A radio controlled
electronic flash is a useful item in any photographer’s kit.
Professionals use them all the time. For example, a wedding photographer
would put one behind the bride to back-light her gown and veil. You
don’t want wires showing in a shot like that. To build this control you
will need an old R/C car (the simplest sort) in which the car runs in
reverse at switch-on and goes ahead only when the remote is operated.
They can be picked up cheaply as school fetes and garage sales. A
typical car will run from 3V (two cells) and use 9V in the transmitter.
Before proceeding, make sure that the electronics in the car are
operating. It doesn’t matter if the wheels are broken or the motor is
dead. You need to gain access to the leads to the motor. Normally (ie,
without the remote operating), one is positive with respect to the
other. Label them accordingly. On pressing the remote button, the
polarity of the motor leads should swap. You will also need a flash
extension cord you can cut into two sections. At the transmitter, the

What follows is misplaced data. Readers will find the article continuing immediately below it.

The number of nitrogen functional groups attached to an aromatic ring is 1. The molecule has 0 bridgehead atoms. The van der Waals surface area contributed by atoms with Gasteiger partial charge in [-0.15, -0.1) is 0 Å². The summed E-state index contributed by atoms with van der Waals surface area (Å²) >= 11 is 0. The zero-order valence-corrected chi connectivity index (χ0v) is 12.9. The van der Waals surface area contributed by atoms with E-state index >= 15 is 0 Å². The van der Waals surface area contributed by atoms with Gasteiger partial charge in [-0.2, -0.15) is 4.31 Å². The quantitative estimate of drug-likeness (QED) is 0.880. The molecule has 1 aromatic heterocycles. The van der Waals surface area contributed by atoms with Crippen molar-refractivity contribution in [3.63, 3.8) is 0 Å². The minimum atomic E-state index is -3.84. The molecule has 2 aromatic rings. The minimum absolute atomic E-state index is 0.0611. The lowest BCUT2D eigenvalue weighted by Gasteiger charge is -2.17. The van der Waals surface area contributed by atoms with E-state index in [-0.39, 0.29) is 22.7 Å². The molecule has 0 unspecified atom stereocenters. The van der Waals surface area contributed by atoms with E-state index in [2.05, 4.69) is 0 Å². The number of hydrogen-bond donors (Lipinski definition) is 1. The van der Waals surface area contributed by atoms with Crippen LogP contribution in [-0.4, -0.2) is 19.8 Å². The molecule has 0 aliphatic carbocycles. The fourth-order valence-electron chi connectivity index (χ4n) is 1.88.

camera end of the extension cord is fed into the case and soldered to
the control button contacts, as shown in Fig.1.
The contacts are in series with the battery supply, so if you don’t
want to open the transmitter, just cut one of the battery leads and
connect the flash extension cord into the gap so created. You will then
need to tape down the remote button so that it is permanently operated
(ie, closed). All that needs to be done at the receiver end is to
connect the normally negative motor lead to the gate circuit of an SCR, as shown in Fig.2, while the normally positive lead goes to the cathode of the SCR. Now, when the transmitter is operated by the camera’s contacts, the lead polarity is reversed and the SCR acts as a switch to fire a portable electronic flash via the other half of the flash extension cord.
The transmitter can be attached to the camera via a flash bracket or
a screw into the tripod socket, depending on what is the most
convenient arrangement. The added components in the receiver can be
mounted on Veroboard and housed in the space where the electric motor
was. If appearance is a primary consideration, the receiver and the
added components could be mounted in a standard jiffy box.
Finally, a note of caution:
When connecting the flash end half of the extension cord to the SCR, make sure that it is the positive wire which goes to the anode of the SCR.
Flash cords do not always have the centre wire connected to the centre
pin of the plug. The centre pin of the lead on the flash unit will be
positive and this must connect to the anode of the SCR via the lead connected to the R/C receiver.
Author: A. J. Lowe – Copyright: Silicon Chip Electronics